3. The Respondent takes exception to the Hearing Officer's treatment of his proposed finding of fact 6, arguing that the proposed finding shows that the Respondent received nothing from the complimentary membership that the City did not already receive under the lease as the Country Club's landlord. The Hearing Officer rejected this proposed finding as "unnecessary." This proposed finding reads: "The lease also required that the Country Club allow the City access to the Country Club, and allow the City to use the Country Club upon reasonable notice."
Even had this proposed finding been accepted, it would not conclusively establish that City use of Club property, premises, or facilities amounted to the Respondent's right to use the same, free of charge, in the manner in which he was entitled to use them as a complimentary member of the Club.
Therefore, for this reason and for the reasons set forth above in response to the previous exception, this exception is rejected.
4. The Respondent takes exception to what he refers to as the Hearing Officer's failure to include certain of his proposed findings in the Recommended Order. Other than the last sentence of proposed finding 13, the Recommended Order accepted these proposed findings in substance. The last sentence of proposed finding 13 was rejected as constituting a conclusion of law [rather than a finding of fact].
Much, if not all, of the substance of these proposed findings is included in the body of the Recommended Order, although the phraseology may not be exactly the same as that proposed by the Respondent. Respondent's proposed finding 13 is included in paragraphs 27 and 28 of the Recommended Order; proposed finding 17 is included in paragraphs 42 and 46 of the Recommended Order; proposed finding 22 is included in paragraph 31 of the Recommended Order; proposed finding 23 is included in paragraph 31 of the Recommended Order; and proposed finding 29 is included in paragraphs 46 and 47 of the Recommended Order.
Assuming that the last sentence of proposed finding 13 is a proposed finding of fact rather than a proposed conclusion of law, its rejection is within the province of the Hearing Officer; there is competent, substantial evidence of record to support the Hearing Officer's determination that the Country Club memberships were given in order to influence official action.
Therefore, these exceptions are rejected.
5. The Respondent takes exception to the Hearing Officer's use of the preponderance of the evidence standard in this matter rather than the clear and convincing evidence standard. This exception is rejected. The Commission on Ethics has held that the preponderance of the evidence standard applies. Moreover, this matter did not involve revocation of a professional license (the loss of someone's livelihood) and therefore is not the type of administrative case in which the more stringent standard has been applied. See, e.g., In re MICHAEL E. LANGTON, 14 F.A.L.R. 4175 ,(Fla. Comm. on Ethics 1992).
6. The Respondent takes exception to paragraph 56 of the Recommended Order, arguing that the Hearing Officer should not have concluded that the Country Club membership was given to influence the Respondent's official actions because "[t]he undisputed evidence showed that it has been a tradition since the founding of the Country Club to offer complimentary memberships to community leaders." In support of this argument, the Respondent cites In re JAMES RESNICK, 14 F.A.L.R. 1002 (Fla. Comm. on Ethics 1991). In addition, the Respondent "argues that this legal conclusion was in error because "[w]hile [the leaders receiving free memberships] included City officials, several persons not City officials also received complimentary memberships," and "because of the landlord/tenant relationship between the City and the Country Club, a unity of interests existed between them such that complimentary memberships in the Country Club were not intended to influence official action."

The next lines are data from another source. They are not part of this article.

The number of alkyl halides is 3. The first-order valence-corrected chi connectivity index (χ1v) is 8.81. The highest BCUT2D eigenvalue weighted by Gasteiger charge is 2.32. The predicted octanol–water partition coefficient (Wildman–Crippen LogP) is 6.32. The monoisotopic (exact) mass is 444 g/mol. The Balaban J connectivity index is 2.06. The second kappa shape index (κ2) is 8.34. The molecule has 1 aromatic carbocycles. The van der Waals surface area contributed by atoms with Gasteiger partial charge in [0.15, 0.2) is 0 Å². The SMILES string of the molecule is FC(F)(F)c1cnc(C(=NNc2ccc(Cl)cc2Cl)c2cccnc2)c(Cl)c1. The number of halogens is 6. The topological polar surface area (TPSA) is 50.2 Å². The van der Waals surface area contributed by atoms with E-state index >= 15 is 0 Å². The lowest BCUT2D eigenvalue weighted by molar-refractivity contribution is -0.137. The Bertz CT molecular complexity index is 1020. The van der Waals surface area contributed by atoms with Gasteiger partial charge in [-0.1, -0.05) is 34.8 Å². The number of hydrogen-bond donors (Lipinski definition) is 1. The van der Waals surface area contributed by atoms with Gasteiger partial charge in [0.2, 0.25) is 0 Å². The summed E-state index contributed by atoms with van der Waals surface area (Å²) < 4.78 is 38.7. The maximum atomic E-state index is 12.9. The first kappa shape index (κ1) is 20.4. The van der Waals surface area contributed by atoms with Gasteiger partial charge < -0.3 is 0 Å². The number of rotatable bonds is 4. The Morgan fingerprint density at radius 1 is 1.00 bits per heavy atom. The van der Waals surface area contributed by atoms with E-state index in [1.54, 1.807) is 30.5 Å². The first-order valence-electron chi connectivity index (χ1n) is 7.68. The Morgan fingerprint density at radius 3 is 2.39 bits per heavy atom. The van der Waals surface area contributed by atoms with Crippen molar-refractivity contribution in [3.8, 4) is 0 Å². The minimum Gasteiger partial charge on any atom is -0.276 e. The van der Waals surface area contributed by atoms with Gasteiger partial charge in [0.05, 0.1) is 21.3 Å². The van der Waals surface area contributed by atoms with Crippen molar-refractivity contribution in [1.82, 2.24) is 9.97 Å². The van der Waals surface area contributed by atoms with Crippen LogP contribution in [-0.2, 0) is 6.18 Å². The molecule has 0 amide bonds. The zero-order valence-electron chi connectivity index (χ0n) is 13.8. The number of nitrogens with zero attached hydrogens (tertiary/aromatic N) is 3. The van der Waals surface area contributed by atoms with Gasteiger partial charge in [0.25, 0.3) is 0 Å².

Resnick is factually distinguishable from the instant matter. Moreover, a gratuitous practice having a history is not a defense to a charge involving Section 112.313(4), Florida Statutes. See In re WINSTON W. "BUD" GARDNER, 15 F.A.L.R. 2595, 2612 (Fla. Comm. on Ethics 1993). Further, the fact that the Club may have also been seeking to influence other community leaders who were not public officials does not mean that public official community leaders, including the Respondent, were not sought to be influenced. In addition, since it is obvious that the interests of a landlord and its tenant are not always the same, a tenant may very well seek to influence those with the power to make or influence decisions on behalf of the landlord, and the record in this matter shows that there were instances involving the City, and the Country Club in which action or conduct by the City would have been of consequence to the Club.
Therefore, this exception is rejected.
7. The Respondent takes exception to paragraph 57 of the Recommended Order, arguing that the Hearing Officer erroneously concluded that the Respondent was given the Executive Club membership to influence his official actions because, as the Respondent argues, a public relations firm hired by the Club to promote the Club recommended that the Club issue complimentary memberships to VIPs in the City and therefore "[n]o one at the Executive Club had anything to do with whom would be offered such memberships, "and because "[n]inety percent of the free memberships were given to private individuals and groups."